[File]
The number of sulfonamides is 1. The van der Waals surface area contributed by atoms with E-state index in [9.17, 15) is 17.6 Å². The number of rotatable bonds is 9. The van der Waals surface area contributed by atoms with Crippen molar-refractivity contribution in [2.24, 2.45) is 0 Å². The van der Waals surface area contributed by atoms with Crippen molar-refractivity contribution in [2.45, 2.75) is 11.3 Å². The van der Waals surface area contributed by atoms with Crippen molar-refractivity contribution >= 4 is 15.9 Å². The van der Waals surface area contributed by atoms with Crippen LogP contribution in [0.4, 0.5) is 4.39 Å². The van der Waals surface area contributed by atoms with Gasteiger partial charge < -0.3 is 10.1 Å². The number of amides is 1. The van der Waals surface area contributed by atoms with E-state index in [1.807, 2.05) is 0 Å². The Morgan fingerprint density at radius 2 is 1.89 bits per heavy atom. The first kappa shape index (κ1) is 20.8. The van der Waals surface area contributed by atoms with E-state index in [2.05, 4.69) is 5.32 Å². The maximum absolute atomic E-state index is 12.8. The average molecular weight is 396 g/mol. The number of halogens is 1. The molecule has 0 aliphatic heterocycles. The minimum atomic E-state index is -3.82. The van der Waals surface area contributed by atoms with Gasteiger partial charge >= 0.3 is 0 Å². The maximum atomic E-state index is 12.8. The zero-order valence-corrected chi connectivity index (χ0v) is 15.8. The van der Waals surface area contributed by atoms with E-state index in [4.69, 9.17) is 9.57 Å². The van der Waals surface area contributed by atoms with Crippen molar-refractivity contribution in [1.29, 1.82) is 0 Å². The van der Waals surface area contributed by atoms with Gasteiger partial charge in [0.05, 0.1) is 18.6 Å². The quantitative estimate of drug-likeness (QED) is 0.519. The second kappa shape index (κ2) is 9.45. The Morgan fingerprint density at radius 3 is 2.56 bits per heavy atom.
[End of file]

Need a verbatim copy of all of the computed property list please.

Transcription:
The number of sulfonamides is 1. The van der Waals surface area contributed by atoms with E-state index in [9.17, 15) is 17.6 Å². The number of rotatable bonds is 9. The van der Waals surface area contributed by atoms with Crippen molar-refractivity contribution in [2.24, 2.45) is 0 Å². The van der Waals surface area contributed by atoms with Crippen molar-refractivity contribution in [2.45, 2.75) is 11.3 Å². The van der Waals surface area contributed by atoms with Crippen molar-refractivity contribution >= 4 is 15.9 Å². The van der Waals surface area contributed by atoms with Crippen LogP contribution in [0.4, 0.5) is 4.39 Å². The van der Waals surface area contributed by atoms with Gasteiger partial charge < -0.3 is 10.1 Å². The number of amides is 1. The van der Waals surface area contributed by atoms with E-state index in [1.807, 2.05) is 0 Å². The Morgan fingerprint density at radius 2 is 1.89 bits per heavy atom. The first kappa shape index (κ1) is 20.8. The van der Waals surface area contributed by atoms with E-state index in [2.05, 4.69) is 5.32 Å². The maximum absolute atomic E-state index is 12.8. The average molecular weight is 396 g/mol. The number of halogens is 1. The molecule has 0 aliphatic heterocycles. The minimum atomic E-state index is -3.82. The van der Waals surface area contributed by atoms with Gasteiger partial charge >= 0.3 is 0 Å². The maximum atomic E-state index is 12.8. The zero-order valence-corrected chi connectivity index (χ0v) is 15.8. The van der Waals surface area contributed by atoms with E-state index in [4.69, 9.17) is 9.57 Å². The van der Waals surface area contributed by atoms with Crippen molar-refractivity contribution in [1.29, 1.82) is 0 Å². The van der Waals surface area contributed by atoms with Gasteiger partial charge in [0.05, 0.1) is 18.6 Å². The quantitative estimate of drug-likeness (QED) is 0.519. The second kappa shape index (κ2) is 9.45. The Morgan fingerprint density at radius 3 is 2.56 bits per heavy atom.